Prime Minister Narendra Modi is going to address the centenary celebrations of the Aligarh Muslim University on 22 December. The event is online. If it wasn’t for Covid, he would likely be on campus. This is the first time since 1964 that a prime minister of India is going to address AMU. Fifty-six years is a long time, and except for Jawaharlal Nehru and Lal Bahadur Shastri, no other prime minister thought of visiting the university, even though Aligarh is only 120 km from the national capital, and AMU is a fully funded central university whose Visitor is the President of India.
The proposed address by PM Modi is a well-thought gesture full of symbolism. As he often emphasises, Modi is the prime minister of 130 crore Indians, which includes about 20 crore Muslims. He belongs to an ideological stream whose understanding of history is much different from how Muslims would look at India’s past and their role in it. Therefore, their idea of the present and the vision for the future remain equally contested.
Past without a closure
The Aligarh Muslim University has been a part of that contentious history, and must face up to its history in the spirit of truth and reconciliation. Sir Syed Ahmad Khan, the founder of Muhammadan Anglo-Oriental (MAO) College, the institution which became AMU in 1920, is alleged to have propounded the two-nation theory. It’s another matter that if his successors had not totally buried his social and political ideas, alongside his religious thought, there was much in his speeches and writings to place him among the founders of composite nationalism.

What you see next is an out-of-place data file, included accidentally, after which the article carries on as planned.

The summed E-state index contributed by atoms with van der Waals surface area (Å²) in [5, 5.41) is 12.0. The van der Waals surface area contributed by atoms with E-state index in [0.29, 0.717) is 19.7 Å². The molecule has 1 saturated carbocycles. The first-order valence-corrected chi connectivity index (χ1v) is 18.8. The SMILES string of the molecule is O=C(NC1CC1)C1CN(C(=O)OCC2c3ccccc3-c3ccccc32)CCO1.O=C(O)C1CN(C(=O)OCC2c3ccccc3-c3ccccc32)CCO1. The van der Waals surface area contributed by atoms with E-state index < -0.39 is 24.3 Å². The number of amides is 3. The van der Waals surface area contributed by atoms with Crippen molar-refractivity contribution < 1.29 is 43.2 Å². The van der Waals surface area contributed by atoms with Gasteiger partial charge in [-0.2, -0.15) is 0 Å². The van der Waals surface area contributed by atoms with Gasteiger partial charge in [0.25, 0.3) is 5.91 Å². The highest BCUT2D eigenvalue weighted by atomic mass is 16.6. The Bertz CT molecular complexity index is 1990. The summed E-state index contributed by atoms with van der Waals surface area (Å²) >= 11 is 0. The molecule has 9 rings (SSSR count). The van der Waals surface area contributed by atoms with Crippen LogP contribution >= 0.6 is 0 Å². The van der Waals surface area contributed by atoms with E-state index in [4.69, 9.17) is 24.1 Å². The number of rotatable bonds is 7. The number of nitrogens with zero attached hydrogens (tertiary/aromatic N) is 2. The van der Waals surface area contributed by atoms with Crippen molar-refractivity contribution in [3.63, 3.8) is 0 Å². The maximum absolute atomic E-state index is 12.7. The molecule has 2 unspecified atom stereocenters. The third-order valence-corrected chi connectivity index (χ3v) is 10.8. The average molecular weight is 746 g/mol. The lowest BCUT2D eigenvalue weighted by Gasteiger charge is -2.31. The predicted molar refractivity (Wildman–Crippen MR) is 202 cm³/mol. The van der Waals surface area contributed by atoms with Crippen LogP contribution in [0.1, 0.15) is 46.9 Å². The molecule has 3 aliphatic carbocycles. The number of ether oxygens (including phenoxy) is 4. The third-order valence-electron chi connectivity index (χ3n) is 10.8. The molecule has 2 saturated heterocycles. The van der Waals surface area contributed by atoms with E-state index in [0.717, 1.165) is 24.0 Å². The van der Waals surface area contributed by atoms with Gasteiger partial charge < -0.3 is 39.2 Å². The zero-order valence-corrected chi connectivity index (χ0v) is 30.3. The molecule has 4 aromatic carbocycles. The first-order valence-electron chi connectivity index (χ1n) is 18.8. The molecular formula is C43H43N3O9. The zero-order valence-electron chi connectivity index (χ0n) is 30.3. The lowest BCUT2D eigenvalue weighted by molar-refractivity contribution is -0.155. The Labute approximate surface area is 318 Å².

It was the Muhammadan Educational Conference, the vehicle of the Aligarh Movement, which doubled up as the founding session of the Muslim League at Dhaka in 1906. MAO College hosted the League till 1912 before its headquarters were shifted to Lucknow. The politics of Muslim separatism was institutionalised in Aligarh, which, by the 1940s, had become, in Jinnah’s words, “the arsenal of Muslim India”. Later, poet Jaun Elia would quip that Pakistan was a prank played by the juveniles of Aligarh (“Pakistan — ye sab Aligarh ke laundoń ki shararat thi”).
That this practical joke, by its sheer thoughtless adventurism, turned out to be a monumental tragedy, which sundered the country into two and the Muslim community into three, is yet to be confronted by Aligarh. The inability to confront its past, and the ruse of feigning amnesia in this regard, has also led to the collateral forgetting of nationalist and progressive streams, which though not dominant, were nonetheless quite robust strands.
AMU’s slide to backwardness
That this could happen despite the fact that AMU is endowed with a Centre of Advanced Study in History is even more surprising. History has to be written no matter what be one’s methodology, analytical tools, philosophical inclination and ideological orientation. Developing an Akbar-Aurangzeb centric school of history may be a noble endeavour, and nobler may be the zeal to argue how secular were the Muslim rulers — Aurangzeb being the most secular of them all — but expatiating on secular nationalism of people like Zakir Hussain and Mohammad Habib, in the face of frenzied communalism, would be much better if one didn’t fight shy of calling the mainstream Muslim communalism on the campus by its name.